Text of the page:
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Blog: What's New at the Warehouse

Second Harvest Food Bank goes green and mobile.

There is always so much going on here that it’s hard to keep up! However, we’re really excited to tell you about two recent events that we’re really excited about.

Easy Being Green

As the nations’ second oldest food bank, Second Harvest has long been focused on putting community surpluses to good use, rather than going to waste. The food bank is proud to now be a certified Monterey Bay Area Green Business.

Going green was an easy choice, not just because our children deserve a healthy environment, but as a nonprofit business, we rely on careful stewardship of resources to maximize the service we can offer our low-income clients. With Second Harvest’s green business certification and new facility, we’re creating a healthy community in more ways than one. Our energy conservation and solar array means we can provide an additional 60,000 meals a month to our neighbors in need.

Second Harvest Food Bank is proud to be a certified green business and we appreciate the support received along the way from volunteers, donors, staff, Community Foundation Santa Cruz County and the Monterey Bay Area Green Business Program.

Produce Mobile

Watsonville residents saw the debut of a former beverage truck transformed into a hunger fighting produce mobile. The new tractor and rig rolled in to greet participants of the Don Bosco Passion For Produce program. With 16 roll-up bays to show off different fresh fruits and vegetables and overhead awnings, the truck acts as a farmer’s market on wheels. The new vehicle means the driver and site volunteers save time setting up and can assist clients as they gather the food that often acts as a family’s lifeline until the first of the month or until employment returns.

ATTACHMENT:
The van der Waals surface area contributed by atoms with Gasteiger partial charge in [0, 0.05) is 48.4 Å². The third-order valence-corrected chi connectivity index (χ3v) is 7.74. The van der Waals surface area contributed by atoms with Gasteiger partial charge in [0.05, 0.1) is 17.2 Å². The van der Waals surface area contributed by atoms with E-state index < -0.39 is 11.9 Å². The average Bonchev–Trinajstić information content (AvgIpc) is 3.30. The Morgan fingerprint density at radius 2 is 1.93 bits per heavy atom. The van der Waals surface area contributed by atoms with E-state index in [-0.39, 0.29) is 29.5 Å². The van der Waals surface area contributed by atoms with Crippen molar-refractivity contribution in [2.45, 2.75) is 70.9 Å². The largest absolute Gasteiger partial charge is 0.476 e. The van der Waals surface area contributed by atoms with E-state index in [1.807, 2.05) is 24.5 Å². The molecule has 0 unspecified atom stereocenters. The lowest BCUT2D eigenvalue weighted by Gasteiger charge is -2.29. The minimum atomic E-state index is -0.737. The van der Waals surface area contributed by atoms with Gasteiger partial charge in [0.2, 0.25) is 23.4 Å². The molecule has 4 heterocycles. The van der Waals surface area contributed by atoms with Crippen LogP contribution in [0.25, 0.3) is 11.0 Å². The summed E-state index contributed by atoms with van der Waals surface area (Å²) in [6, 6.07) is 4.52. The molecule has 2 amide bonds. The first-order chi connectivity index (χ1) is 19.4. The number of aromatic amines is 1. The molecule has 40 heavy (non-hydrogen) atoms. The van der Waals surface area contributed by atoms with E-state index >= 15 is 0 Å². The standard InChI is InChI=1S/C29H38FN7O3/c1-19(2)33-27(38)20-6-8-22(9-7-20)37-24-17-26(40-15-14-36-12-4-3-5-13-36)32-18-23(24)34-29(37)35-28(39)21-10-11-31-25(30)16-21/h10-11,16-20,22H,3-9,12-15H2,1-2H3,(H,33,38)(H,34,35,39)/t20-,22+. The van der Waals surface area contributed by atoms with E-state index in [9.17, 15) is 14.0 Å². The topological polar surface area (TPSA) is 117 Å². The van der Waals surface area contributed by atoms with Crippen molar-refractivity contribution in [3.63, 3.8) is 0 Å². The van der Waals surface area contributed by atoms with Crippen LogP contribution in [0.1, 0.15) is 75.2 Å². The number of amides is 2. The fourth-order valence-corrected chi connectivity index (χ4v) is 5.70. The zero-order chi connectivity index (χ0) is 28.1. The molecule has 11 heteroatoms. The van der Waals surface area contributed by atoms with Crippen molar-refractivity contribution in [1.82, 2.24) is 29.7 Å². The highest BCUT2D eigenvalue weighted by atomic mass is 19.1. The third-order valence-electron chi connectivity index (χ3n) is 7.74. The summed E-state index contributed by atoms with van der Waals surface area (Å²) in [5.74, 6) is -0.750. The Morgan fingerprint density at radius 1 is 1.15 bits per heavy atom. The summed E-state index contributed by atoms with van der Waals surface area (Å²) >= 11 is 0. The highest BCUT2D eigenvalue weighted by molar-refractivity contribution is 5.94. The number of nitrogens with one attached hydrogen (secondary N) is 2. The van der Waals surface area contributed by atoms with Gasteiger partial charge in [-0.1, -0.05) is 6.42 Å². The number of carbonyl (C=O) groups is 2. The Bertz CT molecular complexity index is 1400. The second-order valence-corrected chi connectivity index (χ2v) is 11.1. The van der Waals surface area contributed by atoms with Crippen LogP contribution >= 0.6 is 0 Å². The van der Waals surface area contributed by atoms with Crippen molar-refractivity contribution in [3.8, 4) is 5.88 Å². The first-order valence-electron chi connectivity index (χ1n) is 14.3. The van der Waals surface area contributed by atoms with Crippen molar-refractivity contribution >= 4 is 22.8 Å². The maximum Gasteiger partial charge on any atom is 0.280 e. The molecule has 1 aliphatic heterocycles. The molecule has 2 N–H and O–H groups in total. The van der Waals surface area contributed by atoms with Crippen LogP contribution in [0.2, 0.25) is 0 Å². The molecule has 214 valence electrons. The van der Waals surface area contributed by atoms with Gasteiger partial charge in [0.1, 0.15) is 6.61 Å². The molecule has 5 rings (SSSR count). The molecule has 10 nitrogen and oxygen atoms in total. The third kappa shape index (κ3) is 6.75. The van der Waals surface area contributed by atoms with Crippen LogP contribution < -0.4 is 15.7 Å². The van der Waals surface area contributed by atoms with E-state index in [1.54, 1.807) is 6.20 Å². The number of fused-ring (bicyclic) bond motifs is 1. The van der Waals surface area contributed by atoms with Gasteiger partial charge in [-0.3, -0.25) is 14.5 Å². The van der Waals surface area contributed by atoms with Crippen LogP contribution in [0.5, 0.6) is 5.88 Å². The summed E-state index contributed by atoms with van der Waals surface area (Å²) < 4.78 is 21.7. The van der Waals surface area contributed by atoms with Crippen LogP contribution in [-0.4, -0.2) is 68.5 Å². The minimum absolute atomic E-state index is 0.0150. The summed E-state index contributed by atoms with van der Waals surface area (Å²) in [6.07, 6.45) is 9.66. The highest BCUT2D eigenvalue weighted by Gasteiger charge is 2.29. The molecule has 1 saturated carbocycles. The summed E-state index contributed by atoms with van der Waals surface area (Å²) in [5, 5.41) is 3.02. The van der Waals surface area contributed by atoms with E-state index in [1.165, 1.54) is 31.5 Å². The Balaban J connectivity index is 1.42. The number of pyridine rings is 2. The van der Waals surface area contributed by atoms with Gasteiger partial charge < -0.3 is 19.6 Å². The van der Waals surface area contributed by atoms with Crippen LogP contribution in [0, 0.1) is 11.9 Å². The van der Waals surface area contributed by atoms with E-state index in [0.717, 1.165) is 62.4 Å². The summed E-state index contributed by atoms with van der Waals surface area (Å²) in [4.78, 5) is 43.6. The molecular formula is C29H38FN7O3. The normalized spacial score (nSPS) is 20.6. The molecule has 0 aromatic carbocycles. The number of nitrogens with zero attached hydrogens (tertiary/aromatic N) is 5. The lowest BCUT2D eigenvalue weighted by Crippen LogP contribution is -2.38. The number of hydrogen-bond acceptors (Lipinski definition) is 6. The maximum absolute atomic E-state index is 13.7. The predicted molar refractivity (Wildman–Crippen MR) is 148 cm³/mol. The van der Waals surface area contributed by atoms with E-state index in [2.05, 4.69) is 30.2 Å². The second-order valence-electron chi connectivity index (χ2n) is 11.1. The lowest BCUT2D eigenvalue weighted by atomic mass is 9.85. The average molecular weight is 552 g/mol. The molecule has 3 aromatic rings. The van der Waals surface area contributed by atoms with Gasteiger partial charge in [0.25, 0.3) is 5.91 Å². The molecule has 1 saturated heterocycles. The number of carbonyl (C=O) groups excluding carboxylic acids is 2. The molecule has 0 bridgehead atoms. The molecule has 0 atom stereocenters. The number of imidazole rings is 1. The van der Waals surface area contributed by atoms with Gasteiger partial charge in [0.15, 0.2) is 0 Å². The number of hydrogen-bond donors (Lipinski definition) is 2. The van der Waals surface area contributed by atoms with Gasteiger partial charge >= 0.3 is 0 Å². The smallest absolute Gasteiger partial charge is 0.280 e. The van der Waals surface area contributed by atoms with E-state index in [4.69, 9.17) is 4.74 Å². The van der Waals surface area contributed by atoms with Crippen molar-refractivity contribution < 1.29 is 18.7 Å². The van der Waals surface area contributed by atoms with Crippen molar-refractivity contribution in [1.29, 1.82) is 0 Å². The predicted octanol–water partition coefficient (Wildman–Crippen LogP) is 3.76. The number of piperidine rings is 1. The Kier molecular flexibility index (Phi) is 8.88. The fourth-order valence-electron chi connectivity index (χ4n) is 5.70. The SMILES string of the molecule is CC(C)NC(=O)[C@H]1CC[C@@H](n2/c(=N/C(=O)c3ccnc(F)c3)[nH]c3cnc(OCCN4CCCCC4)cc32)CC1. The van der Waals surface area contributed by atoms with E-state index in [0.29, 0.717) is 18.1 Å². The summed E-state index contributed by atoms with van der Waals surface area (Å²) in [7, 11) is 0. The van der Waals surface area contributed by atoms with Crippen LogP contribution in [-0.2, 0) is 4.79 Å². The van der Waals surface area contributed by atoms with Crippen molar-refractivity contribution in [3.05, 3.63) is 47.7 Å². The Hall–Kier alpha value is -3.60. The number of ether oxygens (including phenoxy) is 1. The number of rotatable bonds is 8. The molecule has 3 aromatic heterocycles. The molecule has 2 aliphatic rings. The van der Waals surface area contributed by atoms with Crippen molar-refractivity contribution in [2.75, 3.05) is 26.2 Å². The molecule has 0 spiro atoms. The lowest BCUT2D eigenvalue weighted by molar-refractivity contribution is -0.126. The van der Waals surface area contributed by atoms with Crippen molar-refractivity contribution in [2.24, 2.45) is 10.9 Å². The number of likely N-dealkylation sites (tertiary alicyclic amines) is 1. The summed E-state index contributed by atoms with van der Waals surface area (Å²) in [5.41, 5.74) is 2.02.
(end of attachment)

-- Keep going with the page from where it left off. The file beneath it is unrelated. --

On a recent day, over 225 families turned out for the program, where they received nutritious food they might not otherwise afford while learning about how to cook, eat, and live healthier. After hearing a presentation on protein and healthy fats, participants tasted a tangy citrus dressing to go with a crisp spring salad mix. Making their way around the produce mobile, they received bags that included the salad ingredients along with extra helpings of pears, sweet potatoes, pears, citrus, greens, and mushrooms. Residents were also treated to juice courtesy of Martinelli’s and energy saving light bulbs from PG&E.

The new truck saves lots of unloading time and meant that volunteers had more time to offer nutrition tips or recipe suggestions to residents filling their bags. As she shepherded the crowd through the line, the church’s Sister Silvia Castillo told us the new truck, “keeps (the food distribution) very orderly and helps the line move even faster. We pray for those that bring this food, these blessings to us, for which we are so grateful.”

This post is contributed by a community member. The views expressed in this blog are those of the author and do not necessarily reflect those of Patch Media Corporation. Everyone is welcome to submit a post to Patch. If you'd like to post a blog, go here to get started.

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